“All ‘mainstream’ fitness abilities can easily be catered for,” explains Hemsley-Hackett. “The wall acts as a postural guide to keep the spine aligned. Like any regular Pilates practice, the workout will encourage increased mobility and relieve any tension in the back and spine.”

Similarly, it will strengthen your core as effectively as studio workouts, Hemsley-Hackett adding it may also be a win for those who struggle to activate their abs. “The wall encourages your body to align in a stable position that makes it much easier to engage the core,” she says. “With the elevation of the legs, firmly planted on the wall, this form of Pilates encourages the activation of the lower abdominal muscles, an area most people find tricky to engage in mat Pilates.”

However, if the exercise is done the wrong way, Hemsley-Hackett warns it can come with risks. “You can imagine that balancing one leg on a wall can tilt the pelvis and create a dominant strength side,” she says. “When hips become uneven, it can send the whole spine into a tizz. As soon as you feel pain – not the ‘oh this burns’ but the ‘oh sh*t’ kind of pain, it’s time to stop.”

Whether you want to fine-tune your form or simply give it a try, there are plenty of experienced instructors offering free wall Pilates workout videos on YouTube. (We recommend @rachelsfitpilates, @seniorshapefitness, @livaligned if you want to try a full workout.) But first, to get you started, here are three easy-but-powerful moves.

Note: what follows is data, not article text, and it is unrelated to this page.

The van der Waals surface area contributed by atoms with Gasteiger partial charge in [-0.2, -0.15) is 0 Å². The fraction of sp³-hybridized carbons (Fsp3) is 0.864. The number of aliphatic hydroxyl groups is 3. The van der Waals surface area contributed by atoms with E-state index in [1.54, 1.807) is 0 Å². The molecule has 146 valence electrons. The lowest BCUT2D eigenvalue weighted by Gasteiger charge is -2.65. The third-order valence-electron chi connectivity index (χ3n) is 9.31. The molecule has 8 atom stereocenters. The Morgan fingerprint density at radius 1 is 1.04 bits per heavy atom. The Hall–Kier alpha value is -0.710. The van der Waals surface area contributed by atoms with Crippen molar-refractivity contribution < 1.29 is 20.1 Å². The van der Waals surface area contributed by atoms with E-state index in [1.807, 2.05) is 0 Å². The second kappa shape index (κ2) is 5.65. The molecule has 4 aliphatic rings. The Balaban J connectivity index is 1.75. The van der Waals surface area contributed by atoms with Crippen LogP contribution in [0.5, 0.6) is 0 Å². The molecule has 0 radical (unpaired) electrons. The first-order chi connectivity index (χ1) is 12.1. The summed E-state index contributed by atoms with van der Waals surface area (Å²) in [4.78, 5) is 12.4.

We put the 28-Day Wall Pilates Challenge to the test

Having run out of credit on her ClassPass subscription for the third month in a row, Body+Soul’s Sarah Noonan decided to bring Pilates to her lounge room to see what all the hype was about.

“After seeing one too many ‘28-Day Wall Pilates Challenge’ videos on my daily social media scroll, I finally gave in and, rather than swiftly swiping past as per usual, watched one of the video clips in its entirety. Images of women rocking toned abs after just four weeks was enough to pique my interest – that, and the reality I needed to cut back on the truckload of cash I was spending on studio classes.

“It looked easy enough – I’ve been practicing Pilates regularly since I was 16, so know my way around a glute bridge – but oh how wrong I was. The wall definitely added a resistance increase, helping to isolate the muscle groups being targeted in each exercise, but I was still barely breaking a sweat by the end. That was until I upped the intensity after a few days. Switching to single-leg exercises and adding some weight to the moves made me feel as though I’d done an entire 45-minute mat class in the space of just 10 minutes.

“By the end of the third week, although I couldn’t see it yet, I could definitely feel the difference in my muscles. And my back, which is notoriously stiff from my days playing football, was feeling noticeably more flexible. While I’m not ready to swap my reformer classes for the wall altogether, the challenge definitely highlighted the benefits of engaging in at-home Pilates more often – and my wallet is certainly grateful for the savings.”

Top three wall pilates exercises

Wall squat 

This one works the legs and improves posture. Stand with your back against the wall and slide down until knees are at 90 degrees. Shuffle your feet so that your ankles sit directly under the knees. Engage your core, quads, glutes and hamstrings as you hold for 60 seconds. To up the intensity, add a band around the quads and press knees out and in.

Wall push-up

To work the upper body, stand facing the wall. Press your hands into the wall, shoulder-distance apart. Step your feet back, about half a metre from the wall. Bend your arms at the elbow as you lower your upper body to the wall, keeping elbows at a 45-degree angle. Press into the wall, extending your arms to rise back up. Perform 12-15 reps.

Double-leg glute bridge

Lie face up with feet on the wall, hip-distance apart, so that knees and hips are at a 90-degree angle. Lift hips off the floor until your body makes a straight line from knees to shoulders. Squeeze glutes at the top then lower. Perform 12-15 reps.